If a feed does need an occasional general clean up, round up is one of the safest herbicides made. But even then, most fields only require a general clean up every 5 years or less, depending on how diligent the farmer is with their hoe. Preventing weeds from going to seed prevents a lot of work on the next crop.
Any money a farmer can save by avoiding expensive insecticides and herbicides means more money in their pockets, as does using simple non-toxic and cheap home made remedies. Large commercial farmers aren't all that concerned about supplying and competing with local seasonal markets. Because their crops are grown to supply food processing companies, and fresh produce markets a great distances away, the produce is picked early, before they are even ripe. Then they are irradiated to further slow the enzymes which causes the produce to slowly ripen even if it is no longer on the vine.
Bananas, apples, oranges, tomatoes, melons, grapefruit, Kiwi, radish, and a wide variety of other veggies are processed in this matter, shipped to grocery store chains warehouses where they can sit and slowly ripen over the winter months, which is why these places can offer such a wide variety of "fresh" fruits and vegetables over the winter.
Naturally, they just aren't as tasty and juicy as produce matured on the vine, but at least they are available to people living in colder northern places, and they can eat a healthier diet. It wasn't all that long ago where canning and freezing (if you were lucky to have a freezer) were the only options. Irradiation machines and fast, long distance shipping wasn't yet available, nor were better, genetically modified plant varieties producing tastier,longer lasting with slower acting enzymes available.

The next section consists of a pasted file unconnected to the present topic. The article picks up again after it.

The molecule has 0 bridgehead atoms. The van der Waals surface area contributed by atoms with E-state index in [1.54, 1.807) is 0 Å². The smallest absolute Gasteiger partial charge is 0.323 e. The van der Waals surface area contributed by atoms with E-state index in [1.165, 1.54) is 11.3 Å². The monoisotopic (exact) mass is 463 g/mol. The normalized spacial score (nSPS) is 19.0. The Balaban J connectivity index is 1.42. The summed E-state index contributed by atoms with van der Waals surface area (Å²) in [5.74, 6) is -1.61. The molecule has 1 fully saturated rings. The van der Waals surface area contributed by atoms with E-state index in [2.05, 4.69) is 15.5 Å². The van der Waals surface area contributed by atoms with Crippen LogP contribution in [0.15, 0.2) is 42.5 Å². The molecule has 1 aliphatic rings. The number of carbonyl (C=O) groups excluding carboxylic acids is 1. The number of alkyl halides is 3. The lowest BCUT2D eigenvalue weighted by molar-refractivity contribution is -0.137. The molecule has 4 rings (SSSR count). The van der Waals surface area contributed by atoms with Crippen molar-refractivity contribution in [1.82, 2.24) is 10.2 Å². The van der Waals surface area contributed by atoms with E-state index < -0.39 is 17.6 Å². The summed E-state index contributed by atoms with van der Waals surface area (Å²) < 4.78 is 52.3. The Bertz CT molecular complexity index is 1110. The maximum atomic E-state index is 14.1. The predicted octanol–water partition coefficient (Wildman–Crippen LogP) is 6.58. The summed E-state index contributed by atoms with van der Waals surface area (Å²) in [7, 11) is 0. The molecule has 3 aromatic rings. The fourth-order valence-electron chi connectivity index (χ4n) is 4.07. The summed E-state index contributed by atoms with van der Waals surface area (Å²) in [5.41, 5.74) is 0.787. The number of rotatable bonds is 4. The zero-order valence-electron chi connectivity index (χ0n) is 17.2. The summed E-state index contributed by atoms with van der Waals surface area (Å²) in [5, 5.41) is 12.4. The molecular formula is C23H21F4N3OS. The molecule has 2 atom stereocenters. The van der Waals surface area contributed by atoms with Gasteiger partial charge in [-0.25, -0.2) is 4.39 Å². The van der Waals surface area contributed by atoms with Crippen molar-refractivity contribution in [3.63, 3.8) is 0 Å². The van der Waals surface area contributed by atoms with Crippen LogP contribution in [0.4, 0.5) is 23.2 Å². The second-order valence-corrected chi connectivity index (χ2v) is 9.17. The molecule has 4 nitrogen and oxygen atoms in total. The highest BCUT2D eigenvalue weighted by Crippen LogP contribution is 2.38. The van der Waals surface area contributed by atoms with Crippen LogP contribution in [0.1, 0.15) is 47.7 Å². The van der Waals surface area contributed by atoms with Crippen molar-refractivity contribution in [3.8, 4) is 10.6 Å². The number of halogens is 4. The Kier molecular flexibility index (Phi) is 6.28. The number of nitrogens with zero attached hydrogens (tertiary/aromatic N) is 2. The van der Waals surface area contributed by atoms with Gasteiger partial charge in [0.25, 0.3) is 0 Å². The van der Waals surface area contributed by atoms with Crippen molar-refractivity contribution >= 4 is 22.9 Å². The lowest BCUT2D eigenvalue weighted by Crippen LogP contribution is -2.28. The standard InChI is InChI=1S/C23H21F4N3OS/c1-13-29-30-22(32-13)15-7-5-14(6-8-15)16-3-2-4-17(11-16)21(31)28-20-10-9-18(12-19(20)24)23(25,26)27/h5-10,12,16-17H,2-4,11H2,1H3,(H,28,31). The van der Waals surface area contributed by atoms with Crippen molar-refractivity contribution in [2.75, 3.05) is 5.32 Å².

Of course they also use more insecticides and herbicides because their fields are just too large to make manual labor feasible, even if the workers are low paid illegal immigrants.
That is the only instance in which "organic" labeled veggies are better, at least taste wise. But produce designed to withstand long storage periods are getting and better and better all the time. Often "organic" stuff sitting on the shelves looks pretty pathetic in comparison.
Besides, thanks to the commercial application of GPS, farmers can precisely apply fertilizers, herbicides and pesticides so there is essentially very little runoff of these agricultural chemicals, which means vastly improved water quality downstream from the farm. And it also means residue from these chemicals are very minimal, too.
We have a few here, as soon as some animal rights story pops up posters you never hear of pop out of the bushes, so to speak.
It wasn't all that long ago where canning and freezing (if you were lucky to have a freezer) were the only options.
As soon as the government stops subsidizing factory farming, then the anti-corporate farm types will rejoice. As an ex certified organic farmer, it troubles me that proponents of capitalism and liberty are bad-mouthing organic. Locally grown is a good alternative to organic, but then in a free market, it is and should be buyer beware. When we let the federal government onto our farms, we allowed the devil in the back door.
Most BIG farmers are that way because of the commodities markets and the “get big or get out” mentality of our government. And please recall that “organic” was a grass roots movement that has been co-opted by the feds. That alone is reason enough to find another avenue for farmers to sell “naturally grown” foods.
And I hope that you never have to suffer a large CAFO put next to you.
They studied nutritive values. They’re the same. Duh. But organic isn’t about nutrition, it’s about how the produce is grown, and what it’s treated with. Examined from that standpoint, there is quite a difference. Which is probably why they didn’t examine it from that standpoint.